Building an attitude of gratitude at work is a great intrinsic motivator of performance and retention of talent
A culture of ingratitude can have a direct impact on workplace morale and retention. Money is only one of the motivations that may drive us. We also look for respect, a sense of meaning and a sense of accomplishment. Saying “Thank you” doesn’t cost anything, but it has a direct and measurable positive impact. A survey by the John Templeton Foundation of 2,000 Americans found people are less likely to feel or express an attitude of gratitude at work than anyplace else.
The power of “Thank you!”
The majority of respondents reported that saying “thank you” to a coworker made them feel happier and more fulfilled, but only 10% acted on that impulse on a regular basis. A scary 60% of respondents reported neither expressing gratitude at work or that they did it less than twice per year.
Experiments by psychologists Grant and Gino found that a simple “thank you” from a manager gave people a strong sense of both self-worth and self-efficacy. According to Psychologist Alfred Bandura self-efficacy is our belief in our ability to succeed in a particular situation. Additionally gratitude has a spillover effect as we become more trusting with each other, and become more likely to help each other out.
Research shows that the greater the number of gratitude experiences we have each day, the better we feel
Use these 5 research-tested tips for building gratitude at work:
1. Lead from the top.
We need to hear “thank you” from our managers first. When management consistently and authentically says “thank you” in public and private settings, it makes it safer for us to do it too. Gratitude can also be built into our performance reviews and staff meetings. Perhaps you can allocate a five minute session for people to say “thanks” to each other.
2. Thank the invisible people.
Each organisation has employees that are noticed more than others. These high-profile individuals often get more acknowledgement than the “invisible” employees who submit the invoices, mop the floors or the delver the mail. Thanking these individuals is essential as it establishes the tone. Yes, the high-profile individuals are important, but so are the support staff that make the organisation’s wheels turn. Public gratitude of support staff (e.g. administration and cleaning staff ) makes their contributions visible and increases everyone’s understanding of how the organisation functions as a team.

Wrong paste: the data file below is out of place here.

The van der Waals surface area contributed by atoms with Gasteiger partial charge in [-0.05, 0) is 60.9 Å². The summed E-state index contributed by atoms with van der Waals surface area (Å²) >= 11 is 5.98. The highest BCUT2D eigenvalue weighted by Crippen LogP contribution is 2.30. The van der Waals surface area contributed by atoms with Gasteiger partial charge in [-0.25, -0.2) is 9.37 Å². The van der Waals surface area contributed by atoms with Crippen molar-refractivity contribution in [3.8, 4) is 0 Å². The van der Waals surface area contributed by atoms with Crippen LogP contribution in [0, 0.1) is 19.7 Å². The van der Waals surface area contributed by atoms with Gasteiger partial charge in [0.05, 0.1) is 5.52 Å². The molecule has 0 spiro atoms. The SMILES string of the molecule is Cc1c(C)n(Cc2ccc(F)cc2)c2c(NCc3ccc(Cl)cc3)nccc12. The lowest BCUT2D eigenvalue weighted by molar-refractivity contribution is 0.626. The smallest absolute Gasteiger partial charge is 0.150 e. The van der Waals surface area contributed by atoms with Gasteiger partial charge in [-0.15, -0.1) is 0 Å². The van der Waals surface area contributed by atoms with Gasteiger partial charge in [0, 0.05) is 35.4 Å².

3. Choose quality over quantity.
Forcing someone to be grateful doesn’t work. Prescribed gratitude undermines gratitude, and can make it feel inauthentic. The key is to walk your talk as a leader, create times and a safe space that encourages the voluntary, spontaneous expression of gratitude. Research consistently shows that there is no such thing as too much gratitude. Authentic gratitude is based on sharing specifics; what are you grateful for? Specifics show that you have t have been paying attention, rather than just going through the motions.
4. Create opportunities for gratitude.
When we are thanked for our work, we are more likely to provide help to others. Not everyone likes to be thanked in public, or thank others publicly. Some of us are shy or genuinely modest. The secret is to create many different kinds of opportunities to show gratitude. Research shows that keeping a gratitude journal makes us 25% happier as we start seeing the bright spots in our lives. This practice works best when it encourages us to show gratitude to the people around us. Small gifts can also have the effect of a positive impact on working relationships, non-monetary gifts are often the most beneficial of all. Giving small gifts to acknowledge our gratitude can also be a great way to express our gratitude.
5. In troubled times make time to say “Thank you”.
Building a culture of gratitude might be one of the best ways to help an organisation cope with the stresses that come with change, conflict and economic downturns. According to research by psychologist Robert Emmons a policy and a practice of gratitude helps build up a psychological coping mechanism that can help us cope when we hit hard times. His research shows that grateful people are more resilient when it comes to stress (everyday hassles or major upheavals). Gratitude helps us see beyond one disaster and gain perspective.
Emmons suggest we look for:
- Ways to be thankful for what happened to us after the fact, even though we were not in the moment.
- Lessons we can take away from the experience.
- Skills or abilities we drew on that surprised us.
- Ways we have become better because of the experience.
- Ways the experience helped us tai perspective or feel grateful.
Building gratitude at work as part of the organisation’s culture creates a great place to work and engaged employees.
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